The municipal-bond market’s regulator asked the U.S. Securities and Exchange Commission on Wednesday to approve a rule that bars financial advisers to state and local governments from reaping excessive fees.
The Municipal Securities Rulemaking Board’s Rule G-42 stems from the Dodd-Frank Act, which was approved by Congress in 2010. It would also prohibit advisers in the $3.6 trillion market from splitting fees with banks and implement standards concerning the suitability of transactions, the disclosure of conflicts and acting in their clients’ best interest.
“This rule will further Congress’ intent to build a framework of federal oversight for the advice state and local governments count on when considering municipal securities transactions,” MSRB Executive Director Lynnette Kelly said in a statement.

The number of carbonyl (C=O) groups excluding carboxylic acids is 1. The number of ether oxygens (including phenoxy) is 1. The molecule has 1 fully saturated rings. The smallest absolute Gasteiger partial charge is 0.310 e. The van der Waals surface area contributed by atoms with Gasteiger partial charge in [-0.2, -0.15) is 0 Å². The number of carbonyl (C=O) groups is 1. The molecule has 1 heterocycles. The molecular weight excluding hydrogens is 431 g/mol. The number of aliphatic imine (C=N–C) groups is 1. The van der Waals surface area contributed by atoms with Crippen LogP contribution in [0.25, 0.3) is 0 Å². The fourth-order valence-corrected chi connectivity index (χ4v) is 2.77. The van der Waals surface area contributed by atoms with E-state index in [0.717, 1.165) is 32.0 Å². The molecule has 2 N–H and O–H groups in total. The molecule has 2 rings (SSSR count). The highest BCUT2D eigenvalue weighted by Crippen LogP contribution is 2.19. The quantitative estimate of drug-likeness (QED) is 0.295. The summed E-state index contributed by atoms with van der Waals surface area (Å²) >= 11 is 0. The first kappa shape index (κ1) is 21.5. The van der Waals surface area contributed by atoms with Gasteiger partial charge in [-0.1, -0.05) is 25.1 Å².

The rules were initially proposed by the MSRB in 2011. The SEC must sign off on the Alexandria, Virginia-based board’s rules before they can take effect. The MSRB requested that the change be implemented six months after it’s approved.
The advisory industry came under scrutiny after the 2008 credit crisis, when bond deals hit state and local governments with unexpected costs. Many of the approximately 740 firms registered with the MSRB have been unregulated at the federal level, the board said.
“Anytime you go from zero regulation to any kind of regulatory regime, there’s likely to be some impact,” Kelly said via telephone. “There may be professionals who decide for whatever reason to exit the industry.”